Re: The Anthroplogy of th

whittet (
18 Dec 1994 20:01:09 GMT

In article <>, (Rab Wilkie) says:
> -=> Quoting Scott C Delancey to All <=-
> SCD> Date: 13 Dec 1994 11:43:51 -0800
> SCD> Several people, from Paul Radin up through Greenberg, have
> SCD> argued that linguistic evidence shows that all the rest of the New
> SCD> World languages represent a single migration.

I think that if a large number of early American populations were reduced
by disease prior to their languages being sampled, and if lanquages were
to some extent the result of attempting to communicate with other groups,
that first the total sampling range is limited and secondly subject to
assimilation and diffusion.
> RW> They may represent the influence of one language, spoken by a people
> RW> who settled in the New World as a result of a single migration, but
> RW> this need not imply that there were no other occupants & languages here
> RW> beforehand who subsequently were subsumed.
> SCD> True. Anyway, the linguistic evidence isn't and never will be
> SCD> conclusive on this point; as far as I can see, if we're to have an
> SCD> answer to the question of how many migrations it will have to rest
> SCD> primarily on evidence that the physical anthropologists come up with.
> I understand and can share your view, although I entertain other views from
> time to time.
> RW> Are you familiar with Merritt Ruhlen's work as presented in "The Origin of
> RW> Language", Wiley, 1994?
> SCD> I haven't read the new book, but yes, I'm quite familiar with Ruhlen's
> SCD> and Greenberg's work, and I stand by my opinion that there's no
> SCD> convincing case for the genetic unity of the "Amerind" languages. (Let
> SCD> me hasten to add, before the Greenberg apologists start screaming, that
> SCD> I think this is a very plausible idea; all I'm saying is that Greenberg
> SCD> and Ruhlen have not proven it).
> Is their case that much weaker than the cases made for some Old World
> linguistic groupings that have more or less been accepted? Even some
> "Indo-European" connections.
> RW> Would Beringian passage ever have been much of an obstacle, even during
> RW> times when the strait existed? The Timor Sea didn't prevent the arrival of
> RW> the first Australians -- 50,000y ago. (Or 120,000y BP, if the pollen analyses
> RW> /fire regimen correlations are an indication of VERY early settlement).
> SCD> Good point. Actually someboey in sci.anthropology just a week or two
> SCD> ago was saying that it's not at all clear that the original settlement
> SCD> of Australia was by sea; something about an intermittent land bridge
> I don't think there was ever a direct land connection. Not according to
> the maps I've studied. Australia & New Guinea are separated from the rest
> of Indonesia by some very deep waters.

There is a growing amount of evidence for a world wide interconnected
"Sea People", living as aquaculturists and Fishermen from relatively
early dates, perhaps 30,000 years BP. If that is the case, many of their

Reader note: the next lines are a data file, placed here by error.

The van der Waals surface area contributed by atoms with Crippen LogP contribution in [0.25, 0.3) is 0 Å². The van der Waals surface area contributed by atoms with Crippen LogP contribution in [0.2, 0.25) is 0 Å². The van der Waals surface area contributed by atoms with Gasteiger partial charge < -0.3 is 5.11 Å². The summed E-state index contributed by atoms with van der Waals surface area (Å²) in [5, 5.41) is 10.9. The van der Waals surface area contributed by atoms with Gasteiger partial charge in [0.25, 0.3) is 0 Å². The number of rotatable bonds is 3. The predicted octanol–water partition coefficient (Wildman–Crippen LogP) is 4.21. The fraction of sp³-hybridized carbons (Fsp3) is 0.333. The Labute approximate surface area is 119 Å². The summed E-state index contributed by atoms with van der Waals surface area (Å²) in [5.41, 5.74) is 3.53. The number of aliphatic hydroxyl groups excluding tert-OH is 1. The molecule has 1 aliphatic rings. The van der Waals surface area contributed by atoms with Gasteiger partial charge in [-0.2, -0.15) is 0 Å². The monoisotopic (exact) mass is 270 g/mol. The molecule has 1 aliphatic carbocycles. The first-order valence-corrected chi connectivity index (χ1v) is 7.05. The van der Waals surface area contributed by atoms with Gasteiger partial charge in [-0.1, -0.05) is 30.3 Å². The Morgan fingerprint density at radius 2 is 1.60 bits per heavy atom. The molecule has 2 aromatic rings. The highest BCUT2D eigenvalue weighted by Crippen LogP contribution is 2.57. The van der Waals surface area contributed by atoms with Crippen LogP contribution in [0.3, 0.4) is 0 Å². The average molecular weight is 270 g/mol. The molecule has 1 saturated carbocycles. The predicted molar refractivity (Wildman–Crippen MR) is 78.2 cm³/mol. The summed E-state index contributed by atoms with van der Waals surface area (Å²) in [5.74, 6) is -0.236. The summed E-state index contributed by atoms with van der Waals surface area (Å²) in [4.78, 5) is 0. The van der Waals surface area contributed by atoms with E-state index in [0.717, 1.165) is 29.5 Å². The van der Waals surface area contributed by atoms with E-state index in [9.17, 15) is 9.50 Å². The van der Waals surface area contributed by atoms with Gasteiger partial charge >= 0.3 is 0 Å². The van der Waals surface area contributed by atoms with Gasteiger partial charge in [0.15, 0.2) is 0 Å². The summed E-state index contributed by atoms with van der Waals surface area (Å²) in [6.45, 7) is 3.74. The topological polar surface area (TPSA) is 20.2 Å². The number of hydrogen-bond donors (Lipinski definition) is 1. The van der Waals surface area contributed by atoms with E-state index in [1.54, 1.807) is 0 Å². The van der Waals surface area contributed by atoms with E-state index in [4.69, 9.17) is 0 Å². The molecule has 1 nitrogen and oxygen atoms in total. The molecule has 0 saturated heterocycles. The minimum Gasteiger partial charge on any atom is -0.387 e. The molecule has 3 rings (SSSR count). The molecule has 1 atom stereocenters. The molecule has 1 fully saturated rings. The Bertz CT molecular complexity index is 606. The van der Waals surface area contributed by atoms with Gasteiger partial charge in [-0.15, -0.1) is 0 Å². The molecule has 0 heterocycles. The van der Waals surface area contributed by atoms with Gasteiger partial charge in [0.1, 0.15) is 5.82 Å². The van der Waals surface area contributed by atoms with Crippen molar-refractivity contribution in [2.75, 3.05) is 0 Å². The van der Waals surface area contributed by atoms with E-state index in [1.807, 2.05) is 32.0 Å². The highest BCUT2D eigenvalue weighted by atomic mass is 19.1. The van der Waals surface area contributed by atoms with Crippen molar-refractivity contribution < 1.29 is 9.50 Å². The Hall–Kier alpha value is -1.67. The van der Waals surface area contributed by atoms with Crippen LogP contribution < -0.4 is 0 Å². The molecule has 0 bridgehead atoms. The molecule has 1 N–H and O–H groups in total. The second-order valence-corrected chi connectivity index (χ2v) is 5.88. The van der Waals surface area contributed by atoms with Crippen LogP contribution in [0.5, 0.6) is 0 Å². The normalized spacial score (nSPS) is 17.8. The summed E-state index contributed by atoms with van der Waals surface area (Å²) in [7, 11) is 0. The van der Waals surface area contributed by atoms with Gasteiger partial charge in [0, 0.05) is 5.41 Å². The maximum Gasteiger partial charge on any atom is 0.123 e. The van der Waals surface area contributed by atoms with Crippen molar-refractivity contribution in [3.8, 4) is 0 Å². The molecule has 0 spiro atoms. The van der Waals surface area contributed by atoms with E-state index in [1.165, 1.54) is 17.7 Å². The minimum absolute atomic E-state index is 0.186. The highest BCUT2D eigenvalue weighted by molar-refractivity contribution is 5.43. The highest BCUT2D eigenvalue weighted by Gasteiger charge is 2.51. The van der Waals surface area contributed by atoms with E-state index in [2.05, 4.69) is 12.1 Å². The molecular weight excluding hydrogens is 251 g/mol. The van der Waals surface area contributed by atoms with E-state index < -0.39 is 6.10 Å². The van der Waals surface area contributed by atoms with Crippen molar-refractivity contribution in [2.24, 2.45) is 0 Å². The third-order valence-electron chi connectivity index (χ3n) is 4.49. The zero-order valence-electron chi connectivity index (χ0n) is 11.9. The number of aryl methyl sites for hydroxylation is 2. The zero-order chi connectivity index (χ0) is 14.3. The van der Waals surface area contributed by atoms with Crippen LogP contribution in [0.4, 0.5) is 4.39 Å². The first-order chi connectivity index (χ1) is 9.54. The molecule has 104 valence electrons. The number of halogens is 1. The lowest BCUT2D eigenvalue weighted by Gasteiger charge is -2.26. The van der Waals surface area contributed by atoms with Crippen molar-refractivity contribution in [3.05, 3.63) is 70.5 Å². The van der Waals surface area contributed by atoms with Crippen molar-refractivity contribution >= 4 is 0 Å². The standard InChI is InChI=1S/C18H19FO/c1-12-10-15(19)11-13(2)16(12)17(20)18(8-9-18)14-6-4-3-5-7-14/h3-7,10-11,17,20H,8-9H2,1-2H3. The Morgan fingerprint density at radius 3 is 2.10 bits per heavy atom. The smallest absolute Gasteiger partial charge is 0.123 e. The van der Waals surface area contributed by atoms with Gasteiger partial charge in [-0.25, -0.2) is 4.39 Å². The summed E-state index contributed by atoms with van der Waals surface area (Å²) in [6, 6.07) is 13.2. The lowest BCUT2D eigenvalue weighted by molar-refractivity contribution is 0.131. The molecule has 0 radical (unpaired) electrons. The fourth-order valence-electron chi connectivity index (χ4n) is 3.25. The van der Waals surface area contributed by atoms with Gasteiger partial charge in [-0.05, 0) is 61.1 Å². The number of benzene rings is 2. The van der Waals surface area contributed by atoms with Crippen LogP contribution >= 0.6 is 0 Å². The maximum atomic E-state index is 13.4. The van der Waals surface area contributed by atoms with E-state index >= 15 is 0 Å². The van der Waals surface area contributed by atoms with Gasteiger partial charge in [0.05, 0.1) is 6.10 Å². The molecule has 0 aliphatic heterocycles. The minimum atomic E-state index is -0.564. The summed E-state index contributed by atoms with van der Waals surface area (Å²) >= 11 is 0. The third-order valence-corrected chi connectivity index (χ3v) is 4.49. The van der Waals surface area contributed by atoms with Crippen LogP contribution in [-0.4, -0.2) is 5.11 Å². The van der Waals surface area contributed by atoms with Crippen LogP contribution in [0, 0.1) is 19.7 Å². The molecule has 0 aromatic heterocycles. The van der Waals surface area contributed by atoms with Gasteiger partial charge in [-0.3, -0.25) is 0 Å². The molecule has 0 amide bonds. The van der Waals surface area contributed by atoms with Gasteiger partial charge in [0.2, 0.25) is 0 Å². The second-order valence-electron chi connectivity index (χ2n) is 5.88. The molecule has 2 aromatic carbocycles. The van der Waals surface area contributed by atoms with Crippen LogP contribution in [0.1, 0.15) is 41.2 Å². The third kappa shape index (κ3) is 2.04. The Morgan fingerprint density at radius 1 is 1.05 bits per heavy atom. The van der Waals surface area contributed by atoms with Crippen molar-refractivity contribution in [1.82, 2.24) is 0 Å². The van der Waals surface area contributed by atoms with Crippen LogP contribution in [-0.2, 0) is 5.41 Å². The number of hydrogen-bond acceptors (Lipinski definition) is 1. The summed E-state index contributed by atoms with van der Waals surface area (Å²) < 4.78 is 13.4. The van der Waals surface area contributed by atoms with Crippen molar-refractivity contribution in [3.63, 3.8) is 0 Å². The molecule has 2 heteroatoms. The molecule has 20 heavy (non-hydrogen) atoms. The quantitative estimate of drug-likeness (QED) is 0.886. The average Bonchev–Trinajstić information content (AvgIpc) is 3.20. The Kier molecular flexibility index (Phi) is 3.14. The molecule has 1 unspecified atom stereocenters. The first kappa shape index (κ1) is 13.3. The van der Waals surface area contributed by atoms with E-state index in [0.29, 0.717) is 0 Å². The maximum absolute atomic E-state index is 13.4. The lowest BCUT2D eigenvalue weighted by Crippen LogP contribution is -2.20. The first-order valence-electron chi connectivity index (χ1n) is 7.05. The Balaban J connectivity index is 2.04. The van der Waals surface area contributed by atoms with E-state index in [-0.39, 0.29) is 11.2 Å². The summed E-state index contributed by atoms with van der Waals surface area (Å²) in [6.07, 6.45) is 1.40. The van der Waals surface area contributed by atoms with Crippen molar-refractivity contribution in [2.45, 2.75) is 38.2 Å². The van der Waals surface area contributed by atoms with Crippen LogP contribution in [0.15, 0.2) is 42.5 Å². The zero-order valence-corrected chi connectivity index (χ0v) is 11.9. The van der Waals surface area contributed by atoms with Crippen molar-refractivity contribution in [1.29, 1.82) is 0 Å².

sites were probably coastal areas settled at a time of lowered sea levels
and now flooded.

The evidence which remains comes from islands, Frequently
the islands would be settled as temporary fishing camps and then, act as
a base from which new temporary fishing camps would spread as
stocks of fish were depleated.

The islands chosen are often small, close to larger islands or a mainland,
and exhibit shell middens and rocks charred by fire.

Sites on islands include structures, burials, tools, and other artifacts
dated prior to 6,000 BC and in some cases considerably earlier than that.

In the Persian Gulf, Red Sea, Indian Ocean, Sea of Japan, Pacific, Northwest
United States, Mexico, Chile, Straits of Magellen, Argentina, Brazil
Northeast United States, Canada, Newfoundland, Labrador, Greenland,
Atlantic coasts of Europe and Africa, Mediterranean, Aegean, Crete, Malta,
Cyprus, Madagascar... evidence exists that the use of boats was widespread
and the basis for a maritime culture at least as well organized as it's
land based equivalents.
> SCD> ... But you're right, it's certainly imaginable (to me anyway, but I'm
> SCD> not an archeologist) that even the earliest migration(s) to the New
> SCD> World involved boat travel across the strait. One objection to this
> SCD> hypothesis might be the fact that except for the Northwest Coast,
> SCD> Native Americans don't seem to have been much for sea-going boats or
> SCD> maritime activity;

I have found swordfish beaks in the Red Paint shell middens on Monhegan
Island, located 10 miles off the coast of Me. in New England. The Red
Paint culture is dated from 7500 BC to about 2000 BC.

you'd think if they already had boats & maritime
> SCD> skills sufficient to get across the Bering Strait 12,000, or 25,000,
> SCD> or whatever years ago, that you'd still find that culture & technology
> SCD> at least along the West Coast.
> Mmmm. The loss of earlier technologies after radical adaptations to a new
> habitat is not infrequent.
> Incidentally, Anna Cameron in "Daughters of Copper Woman" says she came
> across an old Northwest Coast navigation song, that according to local
> tradition was used at one time for paddling from near Vancouver Island to
> Alaska, and beyond.
>___ Blue Wave/QWK v2.12